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BIOTECH 2 (1994-1998)



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Training in Biotech (1994-1998)

General Overview    Courses   

Training opportunities in biotechnology at Community level:
a general overview of BIOTECH II

Since 1982, between 5% and 7% of the resources allocated to Community RTD programmes in Biotechnology have been earmarked to support training. Basically, applications for training grants (3 to 24 months) can be applied for by researchers who are citizens of a Member State of the European Union or of an Associated State and who wish to undertake, in a laboratory located within another European Union or Associated State, specific research in the field of Biotechnology. The host laboratory must not be situated in the applicant's country of nationality. In addition, applicants should not have carried out their normal activity in the country of their host laboratory for more than 18 months during the two years immediately prior to the date of submission of the application.

The choice of the host-laboratory lies with the applicant. It must however comply with the transnational mobility requirement defined above and be based upon criteria of scientific excellence and the capacity to provide all facilities needed. The following four types of grants were offered:

Senior level (category 30)

Applicants must be under 35 years of age (allowance will be made for military service and childcare) and hold a PhD (or equivalent level of education) or 4 years full time research activities at postgraduate level. The duration of the grant will be between 6 and 24 months. Their list of publications must contain a minimum of 3 publications, preferably as first author, published in international peer-reviewed scientific journals.

Junior level (category 20)

Applicants must hold a university (or equivalent institution of higher education) degree (minimum 4 years), and have no more than 4 years research experience afterwards. For this category, the CV should contain at least one publication accepted for an international peer-reviewed scientific journal. The duration of the grant will be between 6 and 24 months.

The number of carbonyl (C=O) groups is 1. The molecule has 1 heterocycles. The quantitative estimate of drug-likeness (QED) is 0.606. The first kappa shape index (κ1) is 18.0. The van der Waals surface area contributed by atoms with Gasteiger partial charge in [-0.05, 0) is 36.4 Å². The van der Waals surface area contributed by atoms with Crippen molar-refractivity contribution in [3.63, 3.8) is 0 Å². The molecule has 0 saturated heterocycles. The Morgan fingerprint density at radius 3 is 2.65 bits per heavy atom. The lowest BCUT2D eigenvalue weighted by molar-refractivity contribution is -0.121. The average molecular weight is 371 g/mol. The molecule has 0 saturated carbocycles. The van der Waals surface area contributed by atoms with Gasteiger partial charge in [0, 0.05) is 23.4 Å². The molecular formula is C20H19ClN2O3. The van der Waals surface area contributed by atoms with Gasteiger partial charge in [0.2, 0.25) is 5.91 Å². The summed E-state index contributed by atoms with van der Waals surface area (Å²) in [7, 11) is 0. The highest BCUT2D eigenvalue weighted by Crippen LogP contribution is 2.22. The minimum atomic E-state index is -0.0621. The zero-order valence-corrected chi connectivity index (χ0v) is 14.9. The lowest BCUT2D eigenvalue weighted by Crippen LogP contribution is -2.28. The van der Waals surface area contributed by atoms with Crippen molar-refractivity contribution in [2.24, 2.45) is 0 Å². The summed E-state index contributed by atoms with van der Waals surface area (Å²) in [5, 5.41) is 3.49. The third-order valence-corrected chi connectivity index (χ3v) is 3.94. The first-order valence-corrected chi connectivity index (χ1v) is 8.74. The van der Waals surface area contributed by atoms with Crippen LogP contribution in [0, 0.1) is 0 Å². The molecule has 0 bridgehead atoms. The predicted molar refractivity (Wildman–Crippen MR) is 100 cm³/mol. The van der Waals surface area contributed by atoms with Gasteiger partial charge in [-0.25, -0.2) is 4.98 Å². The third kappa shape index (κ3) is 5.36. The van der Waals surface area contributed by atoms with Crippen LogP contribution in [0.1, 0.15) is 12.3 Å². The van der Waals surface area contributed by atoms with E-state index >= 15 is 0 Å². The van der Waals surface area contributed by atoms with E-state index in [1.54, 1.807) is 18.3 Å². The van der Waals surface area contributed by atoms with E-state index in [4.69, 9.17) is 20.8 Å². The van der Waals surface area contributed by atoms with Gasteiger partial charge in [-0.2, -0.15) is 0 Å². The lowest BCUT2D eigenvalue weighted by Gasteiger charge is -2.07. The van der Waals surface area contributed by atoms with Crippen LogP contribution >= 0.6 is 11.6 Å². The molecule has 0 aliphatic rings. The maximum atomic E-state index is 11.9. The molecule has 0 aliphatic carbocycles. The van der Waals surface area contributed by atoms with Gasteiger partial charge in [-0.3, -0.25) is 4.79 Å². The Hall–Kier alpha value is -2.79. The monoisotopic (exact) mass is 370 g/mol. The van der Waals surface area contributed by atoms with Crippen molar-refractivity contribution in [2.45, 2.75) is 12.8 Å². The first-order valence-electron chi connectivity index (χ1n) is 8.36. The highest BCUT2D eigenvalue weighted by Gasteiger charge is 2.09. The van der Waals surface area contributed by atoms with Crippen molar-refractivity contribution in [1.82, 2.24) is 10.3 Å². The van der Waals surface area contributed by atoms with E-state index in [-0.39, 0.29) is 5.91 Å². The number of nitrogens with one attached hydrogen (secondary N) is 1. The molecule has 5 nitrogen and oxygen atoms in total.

Grants for established researchers (category 40)

Researchers should have at least 8 years of full time research experience at postgraduate level. The duration of the grant will be between 3 and 12 months.

Return grants (category R)

Return grants were reserved for researchers who came from a less-favoured region who already had held a full two-years postdoctoral grant under this Programme and wished to return and undertake research in a less-favoured region in their own country. The return grants were intended to counteract the "brain-drain" from today's less-favoured regions.

The research areas covered by the BIOTECH II (1994-1998) programme were:

  • Microbial Physiology, Industrial Microbiology, Fermentation technology, Biotransformation, Downstream processing (the "cell factory");
  • Genome analysis (excluding human genome and model genomes applicable to the study of disease);
  • Plant and Animal Biotechnology;
  • Cell communication in Neurosciences (molecular underlying mechanisms);
  • Immunology and Transdisease Vaccinology (development of new vaccines);
  • Structural biology, Bio-electronics;